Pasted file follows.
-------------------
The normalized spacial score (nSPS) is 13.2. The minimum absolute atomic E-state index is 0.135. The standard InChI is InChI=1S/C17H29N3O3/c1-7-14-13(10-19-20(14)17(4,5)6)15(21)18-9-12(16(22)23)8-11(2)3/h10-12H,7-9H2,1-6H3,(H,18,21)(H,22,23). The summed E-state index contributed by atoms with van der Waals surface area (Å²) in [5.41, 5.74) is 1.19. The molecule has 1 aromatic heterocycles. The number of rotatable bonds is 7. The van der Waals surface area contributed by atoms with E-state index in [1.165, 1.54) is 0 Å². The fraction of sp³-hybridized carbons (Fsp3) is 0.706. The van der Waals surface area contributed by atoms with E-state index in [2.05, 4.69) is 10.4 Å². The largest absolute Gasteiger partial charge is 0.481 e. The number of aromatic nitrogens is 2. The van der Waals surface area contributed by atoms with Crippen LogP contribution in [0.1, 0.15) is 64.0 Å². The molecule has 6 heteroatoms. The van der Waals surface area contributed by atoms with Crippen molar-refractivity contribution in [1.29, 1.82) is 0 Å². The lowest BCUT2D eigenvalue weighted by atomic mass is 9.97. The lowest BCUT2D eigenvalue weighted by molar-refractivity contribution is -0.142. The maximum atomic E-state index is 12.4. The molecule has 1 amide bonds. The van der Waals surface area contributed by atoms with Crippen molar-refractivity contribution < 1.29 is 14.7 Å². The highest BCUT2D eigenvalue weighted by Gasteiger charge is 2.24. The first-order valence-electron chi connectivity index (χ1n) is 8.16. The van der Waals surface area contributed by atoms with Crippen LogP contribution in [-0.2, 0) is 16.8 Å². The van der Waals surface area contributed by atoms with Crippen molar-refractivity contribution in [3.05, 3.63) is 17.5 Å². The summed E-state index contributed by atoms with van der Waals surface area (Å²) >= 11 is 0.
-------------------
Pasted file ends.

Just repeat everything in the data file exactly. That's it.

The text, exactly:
The normalized spacial score (nSPS) is 13.2. The minimum absolute atomic E-state index is 0.135. The standard InChI is InChI=1S/C17H29N3O3/c1-7-14-13(10-19-20(14)17(4,5)6)15(21)18-9-12(16(22)23)8-11(2)3/h10-12H,7-9H2,1-6H3,(H,18,21)(H,22,23). The summed E-state index contributed by atoms with van der Waals surface area (Å²) in [5.41, 5.74) is 1.19. The molecule has 1 aromatic heterocycles. The number of rotatable bonds is 7. The van der Waals surface area contributed by atoms with E-state index in [1.165, 1.54) is 0 Å². The fraction of sp³-hybridized carbons (Fsp3) is 0.706. The van der Waals surface area contributed by atoms with E-state index in [2.05, 4.69) is 10.4 Å². The largest absolute Gasteiger partial charge is 0.481 e. The number of aromatic nitrogens is 2. The van der Waals surface area contributed by atoms with Crippen LogP contribution in [0.1, 0.15) is 64.0 Å². The molecule has 6 heteroatoms. The van der Waals surface area contributed by atoms with Crippen molar-refractivity contribution in [1.29, 1.82) is 0 Å². The lowest BCUT2D eigenvalue weighted by atomic mass is 9.97. The lowest BCUT2D eigenvalue weighted by molar-refractivity contribution is -0.142. The maximum atomic E-state index is 12.4. The molecule has 1 amide bonds. The van der Waals surface area contributed by atoms with Crippen molar-refractivity contribution < 1.29 is 14.7 Å². The highest BCUT2D eigenvalue weighted by Gasteiger charge is 2.24. The first-order valence-electron chi connectivity index (χ1n) is 8.16. The van der Waals surface area contributed by atoms with Crippen LogP contribution in [-0.2, 0) is 16.8 Å². The van der Waals surface area contributed by atoms with Crippen molar-refractivity contribution in [3.05, 3.63) is 17.5 Å². The summed E-state index contributed by atoms with van der Waals surface area (Å²) >= 11 is 0.